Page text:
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Making and breaking mirrors - MySQL

I have an application that is going to be required to go on the road. At present, my client has a MySQL 4.0.1 database with more than a million records in it. Their business is changing so that the users are looking at taking portable computers (laptops and/or tablets) into the field to do their work. They need to take a significant portion of the database with them, since sometimes the work takes place in remote areas where there is no internet connectivity, and they need to refer to data in the database. They also need to add new records ...

  1. #1

    Default Making and breaking mirrors

    I have an application that is going to be required to go on the road. At
    present, my client has a MySQL 4.0.1 database with more than a million
    records in it. Their business is changing so that the users are looking
    at taking portable computers (laptops and/or tablets) into the field to
    do their work. They need to take a significant portion of the database
    with them, since sometimes the work takes place in remote areas where
    there is no internet connectivity, and they need to refer to data in the
    database. They also need to add new records and update existing records
    while they are away, and have them merged back into the main database
    when they return.

    I was thinking that I could have each machine that is running locally
    act as a tion-style slave to keep in sync with the main server,
    and then when they need to go roaming, they could have the local (slave)
    server become their main one, and they will then already have all the
    data they need. If I do this, is it going to flood the network keeping
    things up to date? There aren't *that* many updates, but there are
    something like 10 machines that might have to go out into the field. It
    sounds somehow wasteful to be doing this sort of thing on the off-chance
    that some machine (call it PC00) has to go out. Then there is the
    problem of another machine (PC09) that spends very little time in the
    office, because it's always out gallivanting around the country-side. I
    think it's fairly reasonable to expect this sort of variation. Then
    comes the problem of bringing things back up to date on the main server
    when they get back into the office. Can the local machine be easily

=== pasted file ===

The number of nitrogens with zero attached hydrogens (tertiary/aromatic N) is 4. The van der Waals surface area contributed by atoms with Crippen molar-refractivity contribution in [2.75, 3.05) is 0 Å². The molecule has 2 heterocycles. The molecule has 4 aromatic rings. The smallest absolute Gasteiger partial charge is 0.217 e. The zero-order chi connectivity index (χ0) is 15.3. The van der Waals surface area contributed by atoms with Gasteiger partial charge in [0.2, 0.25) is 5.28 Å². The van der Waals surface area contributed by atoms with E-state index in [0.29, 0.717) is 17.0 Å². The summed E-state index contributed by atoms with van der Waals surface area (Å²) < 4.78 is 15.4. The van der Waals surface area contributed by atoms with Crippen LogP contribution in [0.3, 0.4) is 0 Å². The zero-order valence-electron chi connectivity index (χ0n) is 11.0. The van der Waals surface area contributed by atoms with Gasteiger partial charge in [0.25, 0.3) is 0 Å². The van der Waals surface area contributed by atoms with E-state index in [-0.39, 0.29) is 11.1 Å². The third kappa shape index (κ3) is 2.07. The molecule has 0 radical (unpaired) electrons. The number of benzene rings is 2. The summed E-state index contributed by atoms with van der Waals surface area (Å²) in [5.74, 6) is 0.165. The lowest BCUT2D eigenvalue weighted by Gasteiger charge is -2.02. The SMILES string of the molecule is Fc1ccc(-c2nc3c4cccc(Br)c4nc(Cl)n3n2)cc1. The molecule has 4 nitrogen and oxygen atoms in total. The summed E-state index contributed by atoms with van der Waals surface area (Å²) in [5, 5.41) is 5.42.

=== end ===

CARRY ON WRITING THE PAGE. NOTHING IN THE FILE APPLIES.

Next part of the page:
turned from being the only server back into a slave, and have the
    changes merged back into the main server? Remember I'm dealing with
    4.0.1 here.

    I implemented a scheme to allow this in a similar application in
    PostgreSQL. In this case, each of the important tables had a timestamp
    field updated by insert and update triggers. When the user started
    roaming, the whole database was backed up and dumped onto the local
    machine, and the triggers were changed on the local machine to keep an
    audit trail of inserts, updates and deletes. The audit trail table kept
    table names, record IDs, the event type, and the event timestamp. Then
    when the users returned, they ran a program that read the audit trail
    table from the local database, and applied changes to the main server
    where appropriate. Where there were conflicts (the roaming user had
    changed the record whilst out, and a local user had also changed it on
    the main server since the dump), I simply presented a dialog box with
    the field names, local values, main server values and "merged" values,
    and got the user to approve the change. It made for slow-ish departures,
    but very quick returns.

    I saw the posting by Peter Chant that asked a similar question, and
    looked at daffodil. However, I'm using C++ with native MySQL access.
    Only Windows machines are used in this application.

    TIA for any advice or suggestions,
    Phil.
    Phil Cairns Guest

  2. #2

    Default Re: Making and breaking mirrors

    Phil Cairns wrote:
    > I have an application that is going to be required to go on the road. At
    > present, my client has a MySQL 4.0.1 database with more than a million
    > records in it. Their business is changing so that the users are looking
    > at taking portable computers (laptops and/or tablets) into the field to
    > do their work. They need to take a significant portion of the database
    > with them, since sometimes the work takes place in remote areas where
    > there is no internet connectivity, and they need to refer to data in the
    > database. They also need to add new records and update existing records
    > while they are away, and have them merged back into the main database
    > when they return.
    [snip]

    Can I assume that no-one has any experience in dealing with this sort of
    thing? Or was the posting just too big?

    Phil
    Phil Cairns Guest

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